I never hang about long on a Munro. This one was amazing though. I had had cramp at the top of the ridge and was expecting to fuel up and hydrate on Creise itself, putting off doing so on the pleasant walk from SaGC. The heat from the strenuous ascent and the sunshine found me approaching the summit of Creise in T shirt and fleece open to the waist. I met another solo walker who arrived there about sixty seconds ahead of me, In the time it took to chat about his route and intentions and identify Clach Leathad, the temperature plunged. I had been pondering CL and a descent directly down by the Allt Càm Ghlinne but within seconds after deciding to don my jacket for the first time all day, my fingers were too cold to open my prepackaged "Green Wellie" sandwich. We both abandoned our plans - he having been put off by my description of what a Sron na Creise descent would be like and me by declining any more 'up' and preferring the known devil of back the way I'd come rather than the unknown devil of a possibly trackless route down the valley. A young couple appeared at this point but a quick hello was all I managed before legging it. There were frozen puddles about and I had hands stuffed in pockets as I jogged briskly back towards the top. I did have gloves but they are quite tight at mere XL on my XXL hands so I didn't bother. Get lower, get warmer, get fed was my mantra. Two iron man types came running towards me and we stopped for a brief chat. I warned them how cold it was on top but they seemed unfazed by that; they warned me how serious was the way down from there, but having just climbed it I was unfazed by that. Off we went in opposite directions.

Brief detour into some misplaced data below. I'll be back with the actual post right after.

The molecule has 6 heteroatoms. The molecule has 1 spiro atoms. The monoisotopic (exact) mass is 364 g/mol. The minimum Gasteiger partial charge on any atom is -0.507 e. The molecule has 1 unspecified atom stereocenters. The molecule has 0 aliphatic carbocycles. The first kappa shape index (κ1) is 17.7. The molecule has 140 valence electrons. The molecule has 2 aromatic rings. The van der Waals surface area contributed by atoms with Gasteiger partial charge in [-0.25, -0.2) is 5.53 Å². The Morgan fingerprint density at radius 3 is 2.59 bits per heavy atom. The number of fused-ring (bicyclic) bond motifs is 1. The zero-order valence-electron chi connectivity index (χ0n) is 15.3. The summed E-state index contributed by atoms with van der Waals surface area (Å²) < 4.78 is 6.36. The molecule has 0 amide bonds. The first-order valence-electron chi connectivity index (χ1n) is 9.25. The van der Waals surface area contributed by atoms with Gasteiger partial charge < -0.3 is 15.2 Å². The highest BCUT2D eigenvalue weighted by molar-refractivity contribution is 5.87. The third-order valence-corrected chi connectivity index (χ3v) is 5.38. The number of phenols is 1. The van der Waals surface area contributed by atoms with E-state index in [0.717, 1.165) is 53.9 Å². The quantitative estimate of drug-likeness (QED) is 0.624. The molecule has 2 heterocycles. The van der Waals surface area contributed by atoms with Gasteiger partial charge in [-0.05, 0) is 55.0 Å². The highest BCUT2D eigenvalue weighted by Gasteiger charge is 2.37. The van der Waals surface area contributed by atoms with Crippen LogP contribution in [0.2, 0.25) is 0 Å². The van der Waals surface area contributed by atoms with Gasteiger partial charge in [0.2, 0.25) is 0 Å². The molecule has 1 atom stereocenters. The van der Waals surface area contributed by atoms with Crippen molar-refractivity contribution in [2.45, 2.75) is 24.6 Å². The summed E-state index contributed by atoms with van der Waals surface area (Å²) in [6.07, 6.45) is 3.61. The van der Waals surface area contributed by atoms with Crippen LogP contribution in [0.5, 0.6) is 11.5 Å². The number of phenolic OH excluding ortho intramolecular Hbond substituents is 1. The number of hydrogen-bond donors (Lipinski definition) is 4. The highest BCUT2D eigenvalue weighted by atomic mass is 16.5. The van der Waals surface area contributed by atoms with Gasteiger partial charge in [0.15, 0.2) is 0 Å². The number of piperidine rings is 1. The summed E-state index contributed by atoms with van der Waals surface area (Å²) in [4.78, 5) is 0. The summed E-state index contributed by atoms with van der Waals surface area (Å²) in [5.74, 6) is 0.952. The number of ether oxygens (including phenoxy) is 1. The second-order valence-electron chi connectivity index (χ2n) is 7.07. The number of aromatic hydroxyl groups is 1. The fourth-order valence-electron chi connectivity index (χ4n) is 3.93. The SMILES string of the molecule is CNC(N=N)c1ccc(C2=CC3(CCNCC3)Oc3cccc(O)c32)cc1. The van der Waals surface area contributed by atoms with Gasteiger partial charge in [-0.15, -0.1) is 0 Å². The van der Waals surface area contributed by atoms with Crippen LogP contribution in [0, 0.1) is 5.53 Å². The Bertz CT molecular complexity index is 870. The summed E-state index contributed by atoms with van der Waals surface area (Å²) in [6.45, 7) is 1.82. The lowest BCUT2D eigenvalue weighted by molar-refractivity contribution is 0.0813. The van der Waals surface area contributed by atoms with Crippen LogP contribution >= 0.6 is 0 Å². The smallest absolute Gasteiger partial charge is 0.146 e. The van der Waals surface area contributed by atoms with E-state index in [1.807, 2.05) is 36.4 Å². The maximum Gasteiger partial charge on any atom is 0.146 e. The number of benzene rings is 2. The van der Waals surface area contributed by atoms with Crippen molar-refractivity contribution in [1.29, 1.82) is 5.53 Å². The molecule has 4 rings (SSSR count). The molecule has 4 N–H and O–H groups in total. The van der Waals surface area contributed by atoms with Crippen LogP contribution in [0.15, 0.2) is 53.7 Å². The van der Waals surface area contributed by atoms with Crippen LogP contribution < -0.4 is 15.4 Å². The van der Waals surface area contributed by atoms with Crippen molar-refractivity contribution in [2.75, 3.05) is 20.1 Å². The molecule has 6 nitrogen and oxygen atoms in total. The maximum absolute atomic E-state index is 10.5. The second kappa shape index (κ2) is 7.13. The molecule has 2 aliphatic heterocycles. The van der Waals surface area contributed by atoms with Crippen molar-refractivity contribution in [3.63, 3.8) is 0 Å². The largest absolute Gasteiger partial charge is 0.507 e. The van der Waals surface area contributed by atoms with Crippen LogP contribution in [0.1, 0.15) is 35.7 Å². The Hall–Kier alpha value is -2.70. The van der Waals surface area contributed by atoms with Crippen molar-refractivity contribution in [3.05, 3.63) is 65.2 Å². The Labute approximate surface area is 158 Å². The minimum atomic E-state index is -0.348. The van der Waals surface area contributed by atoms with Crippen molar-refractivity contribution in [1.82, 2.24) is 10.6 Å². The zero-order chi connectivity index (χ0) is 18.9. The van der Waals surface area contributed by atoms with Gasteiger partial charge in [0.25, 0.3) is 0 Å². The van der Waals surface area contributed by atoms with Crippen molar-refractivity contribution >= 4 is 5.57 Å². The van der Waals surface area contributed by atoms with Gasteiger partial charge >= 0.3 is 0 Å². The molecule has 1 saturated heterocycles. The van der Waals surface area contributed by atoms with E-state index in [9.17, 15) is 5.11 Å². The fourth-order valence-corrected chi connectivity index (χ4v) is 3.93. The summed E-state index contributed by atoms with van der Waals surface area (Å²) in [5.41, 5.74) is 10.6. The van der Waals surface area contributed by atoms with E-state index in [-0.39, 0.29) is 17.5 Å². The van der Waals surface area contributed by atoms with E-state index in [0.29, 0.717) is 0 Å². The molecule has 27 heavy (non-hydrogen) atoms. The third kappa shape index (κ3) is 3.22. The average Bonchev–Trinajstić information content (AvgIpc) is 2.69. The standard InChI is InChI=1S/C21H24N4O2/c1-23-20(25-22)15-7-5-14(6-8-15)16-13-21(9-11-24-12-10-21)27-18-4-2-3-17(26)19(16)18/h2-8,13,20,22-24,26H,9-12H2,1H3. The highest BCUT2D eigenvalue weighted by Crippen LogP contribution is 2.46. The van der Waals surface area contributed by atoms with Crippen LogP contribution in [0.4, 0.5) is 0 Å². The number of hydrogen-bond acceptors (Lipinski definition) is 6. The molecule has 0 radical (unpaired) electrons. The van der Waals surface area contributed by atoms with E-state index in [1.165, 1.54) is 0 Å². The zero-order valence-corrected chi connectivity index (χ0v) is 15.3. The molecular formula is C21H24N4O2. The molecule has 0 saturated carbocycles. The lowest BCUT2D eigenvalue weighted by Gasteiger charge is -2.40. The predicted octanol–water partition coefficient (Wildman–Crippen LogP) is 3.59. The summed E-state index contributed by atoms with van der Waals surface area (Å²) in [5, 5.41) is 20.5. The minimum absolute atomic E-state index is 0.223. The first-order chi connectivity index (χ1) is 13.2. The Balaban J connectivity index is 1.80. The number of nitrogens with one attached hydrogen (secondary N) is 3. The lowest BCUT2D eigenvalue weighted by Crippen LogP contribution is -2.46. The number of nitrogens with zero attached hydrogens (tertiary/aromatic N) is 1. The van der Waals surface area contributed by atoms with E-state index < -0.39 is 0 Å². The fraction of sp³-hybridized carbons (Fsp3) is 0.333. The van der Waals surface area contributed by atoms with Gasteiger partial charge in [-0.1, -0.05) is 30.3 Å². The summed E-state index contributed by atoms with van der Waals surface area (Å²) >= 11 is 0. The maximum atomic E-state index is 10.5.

Back at the top of Sron na Creise I met another guy. It was still warm there and I scoffed my sandwich and took a drink. He also warned me of terrain ahead but chilled when I said I'd come up that way. So I'd met six people on Creise but exchanged very little chat. Them's the hills dude.